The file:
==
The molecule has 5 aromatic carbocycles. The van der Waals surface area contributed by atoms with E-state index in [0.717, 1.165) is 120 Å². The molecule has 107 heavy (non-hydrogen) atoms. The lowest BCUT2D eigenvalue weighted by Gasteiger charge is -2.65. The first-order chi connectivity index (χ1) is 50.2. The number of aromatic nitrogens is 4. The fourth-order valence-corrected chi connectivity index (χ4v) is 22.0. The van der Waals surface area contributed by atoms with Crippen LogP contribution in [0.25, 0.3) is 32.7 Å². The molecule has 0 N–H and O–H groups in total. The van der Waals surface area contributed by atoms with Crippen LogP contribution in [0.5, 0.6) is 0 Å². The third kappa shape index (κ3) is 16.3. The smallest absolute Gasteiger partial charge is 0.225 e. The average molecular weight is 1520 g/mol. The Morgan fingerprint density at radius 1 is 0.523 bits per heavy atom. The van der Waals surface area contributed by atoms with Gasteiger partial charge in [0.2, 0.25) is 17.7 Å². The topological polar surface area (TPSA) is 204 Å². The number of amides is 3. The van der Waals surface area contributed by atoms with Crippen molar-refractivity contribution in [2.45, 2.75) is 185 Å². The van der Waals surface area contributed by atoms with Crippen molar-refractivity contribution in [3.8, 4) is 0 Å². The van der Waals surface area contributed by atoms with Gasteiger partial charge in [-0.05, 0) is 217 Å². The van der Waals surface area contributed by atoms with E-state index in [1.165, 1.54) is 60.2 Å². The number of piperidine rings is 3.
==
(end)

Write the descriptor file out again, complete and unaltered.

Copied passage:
The molecule has 5 aromatic carbocycles. The van der Waals surface area contributed by atoms with E-state index in [0.717, 1.165) is 120 Å². The molecule has 107 heavy (non-hydrogen) atoms. The lowest BCUT2D eigenvalue weighted by Gasteiger charge is -2.65. The first-order chi connectivity index (χ1) is 50.2. The number of aromatic nitrogens is 4. The fourth-order valence-corrected chi connectivity index (χ4v) is 22.0. The van der Waals surface area contributed by atoms with Crippen LogP contribution in [0.25, 0.3) is 32.7 Å². The molecule has 0 N–H and O–H groups in total. The van der Waals surface area contributed by atoms with Crippen LogP contribution in [0.5, 0.6) is 0 Å². The third kappa shape index (κ3) is 16.3. The smallest absolute Gasteiger partial charge is 0.225 e. The average molecular weight is 1520 g/mol. The Morgan fingerprint density at radius 1 is 0.523 bits per heavy atom. The van der Waals surface area contributed by atoms with Gasteiger partial charge in [0.2, 0.25) is 17.7 Å². The topological polar surface area (TPSA) is 204 Å². The number of amides is 3. The van der Waals surface area contributed by atoms with Crippen molar-refractivity contribution in [2.45, 2.75) is 185 Å². The van der Waals surface area contributed by atoms with Crippen molar-refractivity contribution in [3.8, 4) is 0 Å². The van der Waals surface area contributed by atoms with Gasteiger partial charge in [-0.05, 0) is 217 Å². The van der Waals surface area contributed by atoms with E-state index in [1.165, 1.54) is 60.2 Å². The number of piperidine rings is 3.